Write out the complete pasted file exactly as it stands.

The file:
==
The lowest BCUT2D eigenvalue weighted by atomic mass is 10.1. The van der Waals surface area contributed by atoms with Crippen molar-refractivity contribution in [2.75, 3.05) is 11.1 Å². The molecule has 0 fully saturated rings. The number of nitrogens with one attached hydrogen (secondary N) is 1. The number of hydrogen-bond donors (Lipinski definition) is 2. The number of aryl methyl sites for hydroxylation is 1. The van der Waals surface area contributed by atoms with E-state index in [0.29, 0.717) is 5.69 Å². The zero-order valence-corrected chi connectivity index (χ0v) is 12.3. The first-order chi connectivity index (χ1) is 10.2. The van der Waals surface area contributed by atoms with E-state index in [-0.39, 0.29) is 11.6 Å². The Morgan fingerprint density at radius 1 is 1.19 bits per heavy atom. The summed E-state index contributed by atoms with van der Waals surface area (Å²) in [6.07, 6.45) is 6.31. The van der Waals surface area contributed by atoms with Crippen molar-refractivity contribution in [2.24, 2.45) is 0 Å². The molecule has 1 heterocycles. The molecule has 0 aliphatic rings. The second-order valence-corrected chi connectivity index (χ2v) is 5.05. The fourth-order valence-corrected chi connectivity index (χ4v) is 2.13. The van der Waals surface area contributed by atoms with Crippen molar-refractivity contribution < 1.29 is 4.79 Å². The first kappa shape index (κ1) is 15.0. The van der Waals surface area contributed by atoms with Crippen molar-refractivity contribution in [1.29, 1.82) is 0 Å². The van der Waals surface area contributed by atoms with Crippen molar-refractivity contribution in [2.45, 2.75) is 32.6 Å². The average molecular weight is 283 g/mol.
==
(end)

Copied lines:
The lowest BCUT2D eigenvalue weighted by atomic mass is 10.1. The van der Waals surface area contributed by atoms with Crippen molar-refractivity contribution in [2.75, 3.05) is 11.1 Å². The molecule has 0 fully saturated rings. The number of nitrogens with one attached hydrogen (secondary N) is 1. The number of hydrogen-bond donors (Lipinski definition) is 2. The number of aryl methyl sites for hydroxylation is 1. The van der Waals surface area contributed by atoms with E-state index in [0.29, 0.717) is 5.69 Å². The zero-order valence-corrected chi connectivity index (χ0v) is 12.3. The first-order chi connectivity index (χ1) is 10.2. The van der Waals surface area contributed by atoms with E-state index in [-0.39, 0.29) is 11.6 Å². The Morgan fingerprint density at radius 1 is 1.19 bits per heavy atom. The summed E-state index contributed by atoms with van der Waals surface area (Å²) in [6.07, 6.45) is 6.31. The van der Waals surface area contributed by atoms with Crippen molar-refractivity contribution in [2.24, 2.45) is 0 Å². The molecule has 1 heterocycles. The molecule has 0 aliphatic rings. The second-order valence-corrected chi connectivity index (χ2v) is 5.05. The fourth-order valence-corrected chi connectivity index (χ4v) is 2.13. The van der Waals surface area contributed by atoms with Crippen molar-refractivity contribution < 1.29 is 4.79 Å². The first kappa shape index (κ1) is 15.0. The van der Waals surface area contributed by atoms with Crippen molar-refractivity contribution in [1.29, 1.82) is 0 Å². The van der Waals surface area contributed by atoms with Crippen molar-refractivity contribution in [2.45, 2.75) is 32.6 Å². The average molecular weight is 283 g/mol.